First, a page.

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Old 07-19-2007, 08:54 PM   #1
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New to saltwater tanks, have lots of questions.

Well....Been reading through various posts here on this forum, and I can tell we've jumped the gun in a big way with our tank! :| So first and foremost, I would like to apologize for however noobish this may all sound, and the sheer size.

Anyway...A little background.


55 gallon, bought new from the local pet shop.
Emporer 400 Filter (with bio wheels...err whatever they are called)
Our heater is a 250, or 300 watt.
60 Pounds of "live sand"
Roughly 6 pounds of Live rock (not sure of the type.)


1x Flame Angel
1x Banggai Cardinal (got two on the same day, but one didn't make it, explained below)
1x Yellow Angle fish (the one that looks like a yellow Tang)
1x Pink Anthias
3x Green Chromis

Also have 1 red legged crab, and 1 blue legged crab (originally had 6 crabs total, also explained below).

Now...I know we've added fish WAY too soon, but we weren't very well informed. So hopefully you guys can spare any shouting...and help us get our tank back in order. Now, we added the three Green Chromis within the first week and a half. We'd been checking the levels daily (PH, Nitrite, Nitrate, Ammonia, and Salt) for the first 3.5 - 4 weeks. The first three fish went in with no problems...and after a week..we decided to add a couple more. At this point we added the Yellow Angle fish, and 1 crab. Again...We continued to check the levels daily, and all seemed fine. After another week we added the Pink Anthias, and a couple more crabs. Up to this point everything seemed great, levels were all in check, and the fish seemed very happy.

This about covers our first three weeks as SW Aquarium owners, after those first three weeks, things have been a little rough. At about the 4.5 week mark, we decided to add some more fish. We took a trip to a different shop about an 1.5 hours away. At this point we picked up two Banggai Cardinals, the Flame Angel, and our ~6 pounds of love rock. Up to this point we'd been feeding the fish just some flake foods (Omega One Marine Flakes, and Omega One Super Veggie). The guy at this new shop said he didn't feed his fish anything but mysis shrimp...so we've started feeding our fish the mysis, and I still toss in a few flakes as the Green Chromis seem to like the flakes (when doing the mysis, I break a piece off and put it in a cup with a small amount of tank water, then I just dump the water with the mysis in tank slowly, so a few pieces come out at a time). When we got home and put the live rock in and added our new fish. The next morning we woke up to a very white Banggai Cardinal...that was just kind of resting on the bottum of the tank. We called the guy from the shop immediatley, and he said it sounded like stress. We gave the fish some time, but it didn't make it.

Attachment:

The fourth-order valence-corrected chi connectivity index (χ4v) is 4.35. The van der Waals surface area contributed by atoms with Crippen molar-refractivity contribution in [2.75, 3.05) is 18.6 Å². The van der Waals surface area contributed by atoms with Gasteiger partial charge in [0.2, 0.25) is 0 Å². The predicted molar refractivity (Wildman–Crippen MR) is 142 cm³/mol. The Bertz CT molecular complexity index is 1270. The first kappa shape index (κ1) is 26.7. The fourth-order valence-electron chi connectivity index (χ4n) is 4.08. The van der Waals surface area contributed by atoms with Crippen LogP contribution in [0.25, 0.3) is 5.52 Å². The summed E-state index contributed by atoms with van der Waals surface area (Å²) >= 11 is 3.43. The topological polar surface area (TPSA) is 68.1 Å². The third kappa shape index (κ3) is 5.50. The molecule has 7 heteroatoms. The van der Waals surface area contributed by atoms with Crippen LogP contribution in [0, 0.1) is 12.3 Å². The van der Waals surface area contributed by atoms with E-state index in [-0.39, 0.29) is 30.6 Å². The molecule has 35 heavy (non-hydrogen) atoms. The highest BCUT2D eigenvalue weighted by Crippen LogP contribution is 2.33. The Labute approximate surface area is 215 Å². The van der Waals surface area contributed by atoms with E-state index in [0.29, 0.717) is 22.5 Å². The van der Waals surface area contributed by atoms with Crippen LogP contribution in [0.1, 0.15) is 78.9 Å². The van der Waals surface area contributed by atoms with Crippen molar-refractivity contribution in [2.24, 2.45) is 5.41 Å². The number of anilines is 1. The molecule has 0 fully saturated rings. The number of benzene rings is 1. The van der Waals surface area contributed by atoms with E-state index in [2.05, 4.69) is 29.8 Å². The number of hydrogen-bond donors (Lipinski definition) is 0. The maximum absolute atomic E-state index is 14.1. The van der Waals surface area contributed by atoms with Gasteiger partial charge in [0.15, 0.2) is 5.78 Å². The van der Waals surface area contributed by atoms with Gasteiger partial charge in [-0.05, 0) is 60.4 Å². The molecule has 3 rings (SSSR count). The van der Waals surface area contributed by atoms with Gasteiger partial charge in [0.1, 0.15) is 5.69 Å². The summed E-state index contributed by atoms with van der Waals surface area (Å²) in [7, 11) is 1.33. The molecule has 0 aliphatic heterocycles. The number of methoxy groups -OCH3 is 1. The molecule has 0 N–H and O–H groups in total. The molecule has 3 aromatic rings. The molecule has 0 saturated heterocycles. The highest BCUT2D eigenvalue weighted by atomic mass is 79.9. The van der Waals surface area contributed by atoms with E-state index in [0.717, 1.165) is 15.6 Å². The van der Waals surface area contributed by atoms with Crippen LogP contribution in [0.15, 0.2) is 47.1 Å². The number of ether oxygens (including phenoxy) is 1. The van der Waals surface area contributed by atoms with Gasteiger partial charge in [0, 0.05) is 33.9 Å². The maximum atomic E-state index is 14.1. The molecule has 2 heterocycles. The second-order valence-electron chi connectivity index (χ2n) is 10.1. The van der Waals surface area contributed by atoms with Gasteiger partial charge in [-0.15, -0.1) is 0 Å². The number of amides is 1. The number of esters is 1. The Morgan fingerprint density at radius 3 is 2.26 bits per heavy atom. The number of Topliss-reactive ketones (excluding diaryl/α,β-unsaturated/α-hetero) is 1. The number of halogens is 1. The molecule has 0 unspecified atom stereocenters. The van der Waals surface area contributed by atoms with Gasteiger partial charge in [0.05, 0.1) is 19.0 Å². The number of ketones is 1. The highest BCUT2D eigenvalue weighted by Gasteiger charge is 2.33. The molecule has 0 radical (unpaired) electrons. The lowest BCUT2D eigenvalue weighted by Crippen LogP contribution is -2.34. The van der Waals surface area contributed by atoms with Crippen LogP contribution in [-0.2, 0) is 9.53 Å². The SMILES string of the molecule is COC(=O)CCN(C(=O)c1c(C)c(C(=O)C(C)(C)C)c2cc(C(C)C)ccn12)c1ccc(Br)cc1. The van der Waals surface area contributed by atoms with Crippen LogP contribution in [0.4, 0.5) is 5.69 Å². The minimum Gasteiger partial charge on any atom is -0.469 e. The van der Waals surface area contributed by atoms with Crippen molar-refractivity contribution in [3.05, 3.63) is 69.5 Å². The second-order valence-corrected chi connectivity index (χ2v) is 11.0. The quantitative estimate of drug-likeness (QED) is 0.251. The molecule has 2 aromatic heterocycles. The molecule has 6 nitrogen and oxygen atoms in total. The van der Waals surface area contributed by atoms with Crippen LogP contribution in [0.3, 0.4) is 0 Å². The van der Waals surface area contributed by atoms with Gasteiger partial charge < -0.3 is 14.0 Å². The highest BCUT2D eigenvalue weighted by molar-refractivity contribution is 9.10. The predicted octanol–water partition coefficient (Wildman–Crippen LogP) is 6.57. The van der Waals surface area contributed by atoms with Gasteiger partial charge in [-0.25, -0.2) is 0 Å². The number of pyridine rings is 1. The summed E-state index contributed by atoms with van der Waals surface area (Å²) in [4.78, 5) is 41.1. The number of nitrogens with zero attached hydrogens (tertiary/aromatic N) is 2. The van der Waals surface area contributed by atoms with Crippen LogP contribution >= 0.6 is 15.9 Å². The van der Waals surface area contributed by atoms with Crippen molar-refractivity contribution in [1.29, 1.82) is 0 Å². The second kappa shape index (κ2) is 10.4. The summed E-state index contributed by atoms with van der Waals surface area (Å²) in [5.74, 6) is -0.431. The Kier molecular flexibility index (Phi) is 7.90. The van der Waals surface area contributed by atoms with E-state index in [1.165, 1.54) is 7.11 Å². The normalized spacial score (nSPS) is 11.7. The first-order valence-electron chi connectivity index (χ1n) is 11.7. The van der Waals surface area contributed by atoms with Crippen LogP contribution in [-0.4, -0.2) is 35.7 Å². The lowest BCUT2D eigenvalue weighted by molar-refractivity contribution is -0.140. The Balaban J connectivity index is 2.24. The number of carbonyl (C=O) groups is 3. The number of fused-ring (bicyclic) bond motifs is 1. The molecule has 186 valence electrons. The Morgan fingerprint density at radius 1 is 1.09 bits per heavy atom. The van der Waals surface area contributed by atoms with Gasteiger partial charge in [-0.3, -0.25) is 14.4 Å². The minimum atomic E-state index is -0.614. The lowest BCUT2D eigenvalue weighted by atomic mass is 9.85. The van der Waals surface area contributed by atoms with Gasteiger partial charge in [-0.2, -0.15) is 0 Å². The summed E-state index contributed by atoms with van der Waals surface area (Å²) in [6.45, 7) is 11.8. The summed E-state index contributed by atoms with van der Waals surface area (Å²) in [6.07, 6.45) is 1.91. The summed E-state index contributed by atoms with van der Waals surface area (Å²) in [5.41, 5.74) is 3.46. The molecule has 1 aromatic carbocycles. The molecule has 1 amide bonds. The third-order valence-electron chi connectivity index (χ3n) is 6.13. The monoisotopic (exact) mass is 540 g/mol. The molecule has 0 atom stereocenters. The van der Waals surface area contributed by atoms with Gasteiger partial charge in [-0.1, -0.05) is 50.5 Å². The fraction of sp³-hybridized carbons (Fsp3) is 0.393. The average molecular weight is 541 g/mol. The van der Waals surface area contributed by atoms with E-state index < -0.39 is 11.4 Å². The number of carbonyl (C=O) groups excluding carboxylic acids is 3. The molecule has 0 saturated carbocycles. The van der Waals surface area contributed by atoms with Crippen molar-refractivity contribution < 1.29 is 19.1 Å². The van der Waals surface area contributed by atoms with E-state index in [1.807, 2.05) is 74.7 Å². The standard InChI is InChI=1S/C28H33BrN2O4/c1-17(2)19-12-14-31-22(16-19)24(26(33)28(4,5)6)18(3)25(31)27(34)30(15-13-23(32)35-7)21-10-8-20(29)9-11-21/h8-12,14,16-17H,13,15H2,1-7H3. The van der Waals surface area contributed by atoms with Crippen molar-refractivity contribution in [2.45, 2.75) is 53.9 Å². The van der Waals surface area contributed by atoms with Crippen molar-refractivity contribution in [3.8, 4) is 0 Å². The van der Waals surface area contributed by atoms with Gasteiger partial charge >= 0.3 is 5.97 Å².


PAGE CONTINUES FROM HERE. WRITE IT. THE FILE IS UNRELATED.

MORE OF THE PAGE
The next week we noticed it was time to give the tank a good cleaning (although after reading through this site a bit...seems as though we should be doing some small cleanings weekly). We noticed a large amount of brown algae built up on the glass, and on top of our sand. We took out about 10-15 gallons of water, cleaned up all the glass, vacuumed the sand and added our water back in. The following morning, everything seemed great, and the tank was spotless. Two days later...we lost three crabs overnight. I've been feeding them some pellets every other day. two of the crabs had acctually come out of their shell, and were just laying on the sand (one of them, the body was missing all that was left was the legs, I assume one of the fish ate it?)

After the third day we can see there is a large amount of brown algae starting to creep back up. So this is where I'm sure we have a problem. We are using some Phoslock to balance the phosphate levels, and I'd been feeding the fish twice a day (seems like most of you feed your fish every other day). The guy at our local shop told us to use double the amount of phoslock, as the phosphate levels in town are high (we don't have the proper meter to test this, but a friend of ours is coming over with one tomorow).

I'm sorry for this book of a post, but I figure the more information you gys have, the better response we're going to get. At this point, I'm wondering if this brown algae is from the phoslock? I'm also wondering why our tank is getting so nasty, so quick. How much/how often should we be feeding our fish? Why did our crabs die? Am I feeding the fish properly (the mix of flakes, and the mysis shrimp?) Currently, our water temp is about 81 degrees...is this too high, or is this a good temp?

Any help would be great! We've sunk A LOT of money into this setup in a very short amount of time, which we now realize was a big mistake. Hopefully with some suggestions from you guys, it won't be a total loss!

Thanks in advance.

EDIT: We've kept a "journal" of all our levels since day one. The first three weeks were daily...then we just started checking them a couple times a week. If any information on our levels since day one would be helpful, I can post the log.

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Old 07-20-2007, 12:35 AM   #2